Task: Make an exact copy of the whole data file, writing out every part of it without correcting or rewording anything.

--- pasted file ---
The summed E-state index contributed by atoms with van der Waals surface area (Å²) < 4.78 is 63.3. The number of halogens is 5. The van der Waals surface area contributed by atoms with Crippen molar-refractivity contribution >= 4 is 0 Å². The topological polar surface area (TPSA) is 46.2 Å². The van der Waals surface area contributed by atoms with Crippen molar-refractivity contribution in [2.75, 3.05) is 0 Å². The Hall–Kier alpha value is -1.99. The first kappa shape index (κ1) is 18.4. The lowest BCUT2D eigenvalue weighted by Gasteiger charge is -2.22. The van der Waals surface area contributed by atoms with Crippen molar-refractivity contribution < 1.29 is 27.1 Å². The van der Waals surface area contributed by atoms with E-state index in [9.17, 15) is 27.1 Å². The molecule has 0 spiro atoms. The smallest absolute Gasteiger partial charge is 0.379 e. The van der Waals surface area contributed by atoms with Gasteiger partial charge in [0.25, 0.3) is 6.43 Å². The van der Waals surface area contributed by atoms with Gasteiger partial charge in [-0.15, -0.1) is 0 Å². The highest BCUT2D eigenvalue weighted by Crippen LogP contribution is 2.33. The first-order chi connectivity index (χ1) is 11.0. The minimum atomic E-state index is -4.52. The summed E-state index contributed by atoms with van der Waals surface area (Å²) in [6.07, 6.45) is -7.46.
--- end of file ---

The summed E-state index contributed by atoms with van der Waals surface area (Å²) < 4.78 is 63.3. The number of halogens is 5. The van der Waals surface area contributed by atoms with Crippen molar-refractivity contribution >= 4 is 0 Å². The topological polar surface area (TPSA) is 46.2 Å². The van der Waals surface area contributed by atoms with Crippen molar-refractivity contribution in [2.75, 3.05) is 0 Å². The Hall–Kier alpha value is -1.99. The first kappa shape index (κ1) is 18.4. The lowest BCUT2D eigenvalue weighted by Gasteiger charge is -2.22. The van der Waals surface area contributed by atoms with Crippen molar-refractivity contribution < 1.29 is 27.1 Å². The van der Waals surface area contributed by atoms with E-state index in [9.17, 15) is 27.1 Å². The molecule has 0 spiro atoms. The smallest absolute Gasteiger partial charge is 0.379 e. The van der Waals surface area contributed by atoms with Gasteiger partial charge in [0.25, 0.3) is 6.43 Å². The van der Waals surface area contributed by atoms with Gasteiger partial charge in [-0.15, -0.1) is 0 Å². The highest BCUT2D eigenvalue weighted by Crippen LogP contribution is 2.33. The first-order chi connectivity index (χ1) is 11.0. The minimum atomic E-state index is -4.52. The summed E-state index contributed by atoms with van der Waals surface area (Å²) in [6.07, 6.45) is -7.46.